|40 - Seventh Sunday of Pascha - Holy Fathers and Afterfeast of Ascension, June 16, 2013|
Acts 20:16-18, 28-36
“I will incline my ear to a wise saying (a proverb); I will solve my riddle to psalmody,” (Ps 49:4) we heard the Church call out, quoting from the Psalmist, in the services for Christ’s Glorious Ascension. I think that the Feast of the Ascension of Christ may be the riddle, the proverb or wise saying par excellence of the Christian Faith.
We call on the intercessions of the most holy Theotokos to help us as we set ourselves this morning to the pleasure of contemplating the riddle, the wise saying of Christ’s Most Glorious Ascension, immersing our minds in the living waters of the Church. It is a most profound riddle that opens onto the unfathomable depths of God’s compassion and the glorious destiny for which God created man and the world in His Beloved Son, Our Lord Jesus Christ. Accordingly, the riddle of Christ’s Holy Ascension is as deep and as high, as wide and as broad as is the love of God. That means that the riddle of Christ’s Glorious Ascension cannot be solved except in the living waters of God’s love.
Clothed in our human nature, Christ is raised from the dead by the Holy Spirit; and, He ascends in glory into the heavens to sit at the right hand of the Father, where He was before. In glory, in a radiant cloud, it says in the liturgical texts: i.e., in the Holy Spirit.
There is movement here, a spiritual, movement upward that corresponds to the spiritual movement downward of the Only-Begotten Son of the Father coming down from heaven to earth to become flesh of the Holy Spirit and the ever- Virgin Theotokos to dwell among us. But, it corresponds even more primordially to the movements of the Holy Spirit in the genesis, the origin of the world and man. When the spiritual movements of Christ’s Incarnation of the Blessed Virgin and of His Glorious Ascension are contemplated with these primordial movements of the Spirit, I think we see the riddle that the Psalmist is speaking of; it is the mystery of the world hidden in God from before the ages and revealed only in these latter days in the appearing of the Lord Jesus Christ. (Eph 3:9; Col 1:26)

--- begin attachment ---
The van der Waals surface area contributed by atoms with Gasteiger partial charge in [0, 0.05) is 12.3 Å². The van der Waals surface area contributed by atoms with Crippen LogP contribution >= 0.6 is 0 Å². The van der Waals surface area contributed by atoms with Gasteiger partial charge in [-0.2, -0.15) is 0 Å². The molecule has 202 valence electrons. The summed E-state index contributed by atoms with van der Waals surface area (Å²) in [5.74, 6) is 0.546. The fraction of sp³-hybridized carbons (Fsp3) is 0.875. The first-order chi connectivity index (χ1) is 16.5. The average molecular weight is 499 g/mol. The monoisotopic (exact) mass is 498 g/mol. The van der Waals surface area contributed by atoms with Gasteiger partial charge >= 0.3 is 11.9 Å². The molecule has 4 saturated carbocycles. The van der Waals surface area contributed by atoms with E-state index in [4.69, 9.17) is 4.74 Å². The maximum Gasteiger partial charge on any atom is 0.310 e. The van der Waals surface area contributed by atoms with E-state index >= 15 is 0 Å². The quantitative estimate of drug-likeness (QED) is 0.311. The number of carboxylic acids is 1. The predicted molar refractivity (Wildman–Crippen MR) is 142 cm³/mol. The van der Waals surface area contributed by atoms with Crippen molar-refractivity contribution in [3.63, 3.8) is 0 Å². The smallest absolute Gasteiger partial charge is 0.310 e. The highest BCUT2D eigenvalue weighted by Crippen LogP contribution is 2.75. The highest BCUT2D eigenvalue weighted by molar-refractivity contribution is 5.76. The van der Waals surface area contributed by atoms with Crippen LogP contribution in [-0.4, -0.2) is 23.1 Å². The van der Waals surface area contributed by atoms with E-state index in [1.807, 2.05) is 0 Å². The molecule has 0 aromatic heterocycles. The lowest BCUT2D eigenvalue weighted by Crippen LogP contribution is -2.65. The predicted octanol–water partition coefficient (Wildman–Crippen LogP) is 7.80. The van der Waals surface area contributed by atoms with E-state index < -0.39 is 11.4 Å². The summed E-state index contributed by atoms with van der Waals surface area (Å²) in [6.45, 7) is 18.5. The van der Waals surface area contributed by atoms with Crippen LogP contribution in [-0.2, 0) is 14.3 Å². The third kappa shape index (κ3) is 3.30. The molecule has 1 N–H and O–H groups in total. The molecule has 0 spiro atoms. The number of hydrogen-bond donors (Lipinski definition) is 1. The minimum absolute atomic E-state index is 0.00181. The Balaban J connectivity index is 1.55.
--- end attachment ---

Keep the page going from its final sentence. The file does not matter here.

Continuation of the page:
In the beginning, it says that God created the heavens and the earth from out of the formless void, and that the Spirit of God was hovering over the face of the deep in the tender compassion of a mother, like a mother hen brooding over her chicks: this is the image painted in the Hebrew. The Psalmist says: “By the word of the LORD the heavens were made, and all their host by the breath of his mouth. He spoke, and the creation came to be; He commanded, and it stood forth.” (Ps 33:6&9) There is movement here; the divine movement of God downward that generates a spiritual movement upward: the movement of creation ascending, in obedience to the divine command, from out of the formless void up into the life and light of God as though from the womb – let’s say the bridal chamber – of divine love and joy. This is the creation of the world.
Then, it says that God took from the earth and fashioned man as male and female in His own image and likeness. But, not until God breathes His Holy Spirit, the breath of life, into man does man become a living soul.
Again, we see a spiritual movement of God downward that generates a spiritual movement upward, a movement of man ascending from the clay of the earth up into the image and likeness of God and becoming a living soul.
Then, it says, God placed the man whom He had made in the garden. (Gn 2:8) Note that man is created outside, not inside the garden. Now, the topography of Eden given in Genesis 2:10 – “A river flowed out of Eden to water the garden, and there it divided and became four rivers” – shows that Eden was a mountain. So, when God places Adam in the garden, it is by a spiritual movement upward. Man ascends up intoto Eden from the earth, just as Christ, as the Second Adam, ascends into heaven from the earth.
It says in Genesis, that, “The Lord God rested on the Sabbathfrom the work that He had begun to do“; and, after raising Adam up from the clay and breathing into him the Spirit of God, the breath of life, it goes on to say: that, “the Lord God took the man and put him in the garden of Eden to work it.” (Gn 2:3 & 15) We are given in this morning’s Gospel the prayer of Jesus. We understand, because of its liturgical setting, that herein is given the theology of the Lord’s Ascension. The crucified, risen and ascending Lord prays to the Father: “I have glorified you on the earth, having completed the work which you gave me to do.” (Jn 17:4)